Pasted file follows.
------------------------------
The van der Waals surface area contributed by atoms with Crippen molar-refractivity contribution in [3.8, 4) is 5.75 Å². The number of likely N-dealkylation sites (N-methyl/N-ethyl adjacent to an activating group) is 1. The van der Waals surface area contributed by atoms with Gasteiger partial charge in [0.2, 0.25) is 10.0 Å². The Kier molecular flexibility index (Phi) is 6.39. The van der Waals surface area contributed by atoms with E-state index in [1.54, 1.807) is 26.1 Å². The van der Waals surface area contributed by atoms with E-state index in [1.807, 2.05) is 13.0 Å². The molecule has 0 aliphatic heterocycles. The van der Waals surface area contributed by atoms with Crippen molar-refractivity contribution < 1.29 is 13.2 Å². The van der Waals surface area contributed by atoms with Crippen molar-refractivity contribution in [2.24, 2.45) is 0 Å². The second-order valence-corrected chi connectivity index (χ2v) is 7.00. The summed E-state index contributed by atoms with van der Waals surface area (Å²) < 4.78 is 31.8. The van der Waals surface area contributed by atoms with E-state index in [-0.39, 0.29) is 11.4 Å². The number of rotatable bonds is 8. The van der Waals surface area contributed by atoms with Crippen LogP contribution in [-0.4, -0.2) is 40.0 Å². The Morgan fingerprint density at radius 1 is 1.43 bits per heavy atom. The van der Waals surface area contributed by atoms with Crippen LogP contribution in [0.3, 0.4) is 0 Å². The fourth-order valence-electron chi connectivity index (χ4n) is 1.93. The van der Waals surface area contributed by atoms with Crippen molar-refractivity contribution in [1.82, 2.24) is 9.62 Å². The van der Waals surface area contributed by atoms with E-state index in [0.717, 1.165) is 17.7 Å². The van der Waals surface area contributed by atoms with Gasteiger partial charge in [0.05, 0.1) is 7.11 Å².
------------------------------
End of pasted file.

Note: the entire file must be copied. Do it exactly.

The van der Waals surface area contributed by atoms with Crippen molar-refractivity contribution in [3.8, 4) is 5.75 Å². The number of likely N-dealkylation sites (N-methyl/N-ethyl adjacent to an activating group) is 1. The van der Waals surface area contributed by atoms with Gasteiger partial charge in [0.2, 0.25) is 10.0 Å². The Kier molecular flexibility index (Phi) is 6.39. The van der Waals surface area contributed by atoms with E-state index in [1.54, 1.807) is 26.1 Å². The van der Waals surface area contributed by atoms with E-state index in [1.807, 2.05) is 13.0 Å². The molecule has 0 aliphatic heterocycles. The van der Waals surface area contributed by atoms with Crippen molar-refractivity contribution < 1.29 is 13.2 Å². The van der Waals surface area contributed by atoms with Crippen molar-refractivity contribution in [2.24, 2.45) is 0 Å². The second-order valence-corrected chi connectivity index (χ2v) is 7.00. The summed E-state index contributed by atoms with van der Waals surface area (Å²) < 4.78 is 31.8. The van der Waals surface area contributed by atoms with E-state index in [-0.39, 0.29) is 11.4 Å². The number of rotatable bonds is 8. The van der Waals surface area contributed by atoms with Crippen LogP contribution in [-0.4, -0.2) is 40.0 Å². The Morgan fingerprint density at radius 1 is 1.43 bits per heavy atom. The van der Waals surface area contributed by atoms with Crippen LogP contribution in [0.3, 0.4) is 0 Å². The fourth-order valence-electron chi connectivity index (χ4n) is 1.93. The van der Waals surface area contributed by atoms with Crippen molar-refractivity contribution in [1.82, 2.24) is 9.62 Å². The van der Waals surface area contributed by atoms with E-state index in [0.717, 1.165) is 17.7 Å². The van der Waals surface area contributed by atoms with Gasteiger partial charge in [0.05, 0.1) is 7.11 Å².